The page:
10,000 Volts of Live Wyya Band
Nobody could tell her she had not experienced the greatest moment of her life. She woke up, earlier than usual, to tell the whole neighborhood that she had finally been to a Live Wyya show.
“I can’t wait to tell Uncle Sam. Just can’t wait,” she said, tapping her feet to the sound of, “Woman Down The Lane,” the band’s latest project.
She skipped across the living room and daintily reached for her signature blue and white pen and notepad she had in her black bag. It was special, not only because it was said to be made of pure leather, but because it was given to her by her favourite Uncle Sam.
“Boy! Oh Boy! What a night, what a Saturday night. Miss Lou (a Jamaican folklorist) should have been there.”
She was always hearing about Live Wyya. Grandpa and Grandma were always telling her about the dynamism of its leader Carl Edwards. She recalled Grandma’s words: “Girl, Live Wyya will turn any old foot inna young gal.”
Then she would lay aside her walking stick and pop some wine which left Grandpa searching for words.
“But yu see mi dine trial. Come siddown. We nuh young again. Night catch up pon we. Shet up yu mouth. Mi ole but mi nuh cowl,” said the high-spirited Grandma.
She could tell each member had something special to offer. This was Live Wyya, the Roots Rock Reggae band with Carl “C Wyya” Edwards, bass guitarist and band leader, and Arnaldo Bolt drummer. The other members were Nygel Shaw (keyboardist), Jerome “Jay Wyya” Smickle (lead vocalist), Stephan Foster and Ian” Beezy” Coleman (lead guitarist), and Linval Walton (sound engineer).
Now, it was her time to do the writing.
“My Dearest Uncle Sam. How you doing? You get the easter bun I sent for you. Is Maxfield bun. What about the pear and the bulla, mi hide it under the three towels so customs couldn’t see.”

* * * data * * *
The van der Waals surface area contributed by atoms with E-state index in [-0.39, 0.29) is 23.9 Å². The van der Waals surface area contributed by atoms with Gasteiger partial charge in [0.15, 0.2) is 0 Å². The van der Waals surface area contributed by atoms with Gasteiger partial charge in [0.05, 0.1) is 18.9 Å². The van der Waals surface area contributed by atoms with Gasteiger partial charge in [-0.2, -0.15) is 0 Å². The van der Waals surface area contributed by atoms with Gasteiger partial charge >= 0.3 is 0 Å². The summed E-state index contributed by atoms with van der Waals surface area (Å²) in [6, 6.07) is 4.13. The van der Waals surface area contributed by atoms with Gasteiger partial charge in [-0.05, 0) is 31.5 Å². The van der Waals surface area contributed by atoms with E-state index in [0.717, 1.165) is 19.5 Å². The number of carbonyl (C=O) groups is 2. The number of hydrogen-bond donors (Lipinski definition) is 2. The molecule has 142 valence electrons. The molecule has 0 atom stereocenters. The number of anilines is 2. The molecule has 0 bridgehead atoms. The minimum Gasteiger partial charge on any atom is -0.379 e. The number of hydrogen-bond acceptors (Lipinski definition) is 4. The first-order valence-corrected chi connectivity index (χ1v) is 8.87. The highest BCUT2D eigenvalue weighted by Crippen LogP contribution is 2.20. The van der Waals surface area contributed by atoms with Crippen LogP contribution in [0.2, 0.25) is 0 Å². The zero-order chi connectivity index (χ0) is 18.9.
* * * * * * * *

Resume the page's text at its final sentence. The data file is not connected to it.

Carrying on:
She suddenly heard a crashing sound outside her gate. It was like the crashing sound she heard when the drums made a sudden bang at the show.
“Uncle Sam, Live Wyya was at the New Year’s Eve Ball at the fabulous Half Moon Hotel in Montego Bay. Yes, Uncle Sam. The night was cool, the backdrop a sign of nature’s wonder. The clear unruffled sea seemed a glimmer of a celestial planet about to sleep.”
“But, I was nowhere near sleeping as I helped to turn up the heat. It was like ten fireside when six o clock ticks.”
“Uncle Sam, you know how much I love you, but I love Live Wyya more, I mean di same way. I can tell you this. Live Wyya bad, ten fire truck can’t out dem fire.”
“Mi uncle, dem start out with lovers rock and is deh so mi get plug in. Mi just catch a tourist and a rock like when Roy Rayon win Festival.”
“Den Uncle, the lead singer name Smickle took us down memory lane with the best of Gregory Isaacs, Peter Tosh, Bob Marley, and more.
“When Live Wyya start the Disco session, mi just kick off mi shoes and pop some moves right there pon stage.”
“Uncle Sam, it was like a family affair, as from Japanese to English kicked up a storm that almost reached hurricane force.”
“Uncle Sam, it was not over, for the dancehall era came with butterfly dance, the holo hoop, pon di river, and more.”
“Uncle Sam, Live Wyya good like gold. Them dress to impress. Black pants and shirt with different coloured jackets.”
“Mi uncle, pen ink done, but mi did tell yuh everything. Tell all you fren dem who waan fi see Live Wyya come a Jamaica, or nuh worry, Live Wyya soon come a dem. Take care Uncle, and send the money you promise me from last year. One love.”
Grandpa had told her the history of Live Wyya Reggae Band, formed in 1999 by Carl Edwards and Arnoldo Bolt. Starting with six members, they made a household name for themselves, performing in hotels, then launched out performing on most of the major shows, including Sting and Rebel Salute. By 2002, Live Wyya was like hot bread for European reggae fans, performing at some of the biggest reggae festivals, in Africa, all over. Their accolades include Best Reggae Band multiple times, and Best Show Band, with every member a hot vocalist.
The band was managed by Copeland Forbes for some seven years and is now under new management.